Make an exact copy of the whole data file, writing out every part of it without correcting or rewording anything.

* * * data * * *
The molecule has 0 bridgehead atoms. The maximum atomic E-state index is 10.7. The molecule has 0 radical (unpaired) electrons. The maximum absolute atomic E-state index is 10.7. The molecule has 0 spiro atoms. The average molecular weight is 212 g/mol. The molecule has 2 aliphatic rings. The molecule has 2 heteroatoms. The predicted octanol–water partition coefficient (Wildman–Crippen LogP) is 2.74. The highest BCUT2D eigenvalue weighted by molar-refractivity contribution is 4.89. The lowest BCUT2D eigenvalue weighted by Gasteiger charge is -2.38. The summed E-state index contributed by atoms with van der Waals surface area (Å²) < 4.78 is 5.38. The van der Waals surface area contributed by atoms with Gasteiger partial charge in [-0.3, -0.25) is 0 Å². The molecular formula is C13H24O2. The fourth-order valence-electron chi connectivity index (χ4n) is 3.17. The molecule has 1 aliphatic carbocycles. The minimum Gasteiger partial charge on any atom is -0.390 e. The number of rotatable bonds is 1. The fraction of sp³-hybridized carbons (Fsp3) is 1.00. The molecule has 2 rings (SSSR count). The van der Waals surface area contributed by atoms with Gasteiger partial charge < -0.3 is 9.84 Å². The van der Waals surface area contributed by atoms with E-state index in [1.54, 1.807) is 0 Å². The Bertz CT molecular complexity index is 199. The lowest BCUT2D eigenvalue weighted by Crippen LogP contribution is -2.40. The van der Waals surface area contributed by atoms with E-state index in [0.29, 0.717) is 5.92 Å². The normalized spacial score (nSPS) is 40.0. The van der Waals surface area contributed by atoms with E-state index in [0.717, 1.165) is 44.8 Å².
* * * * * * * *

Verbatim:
The molecule has 0 bridgehead atoms. The maximum atomic E-state index is 10.7. The molecule has 0 radical (unpaired) electrons. The maximum absolute atomic E-state index is 10.7. The molecule has 0 spiro atoms. The average molecular weight is 212 g/mol. The molecule has 2 aliphatic rings. The molecule has 2 heteroatoms. The predicted octanol–water partition coefficient (Wildman–Crippen LogP) is 2.74. The highest BCUT2D eigenvalue weighted by molar-refractivity contribution is 4.89. The lowest BCUT2D eigenvalue weighted by Gasteiger charge is -2.38. The summed E-state index contributed by atoms with van der Waals surface area (Å²) < 4.78 is 5.38. The van der Waals surface area contributed by atoms with Gasteiger partial charge in [-0.3, -0.25) is 0 Å². The molecular formula is C13H24O2. The fourth-order valence-electron chi connectivity index (χ4n) is 3.17. The molecule has 1 aliphatic carbocycles. The minimum Gasteiger partial charge on any atom is -0.390 e. The number of rotatable bonds is 1. The fraction of sp³-hybridized carbons (Fsp3) is 1.00. The molecule has 2 rings (SSSR count). The van der Waals surface area contributed by atoms with Gasteiger partial charge < -0.3 is 9.84 Å². The van der Waals surface area contributed by atoms with E-state index in [1.54, 1.807) is 0 Å². The Bertz CT molecular complexity index is 199. The lowest BCUT2D eigenvalue weighted by Crippen LogP contribution is -2.40. The van der Waals surface area contributed by atoms with E-state index in [0.29, 0.717) is 5.92 Å². The normalized spacial score (nSPS) is 40.0. The van der Waals surface area contributed by atoms with E-state index in [0.717, 1.165) is 44.8 Å².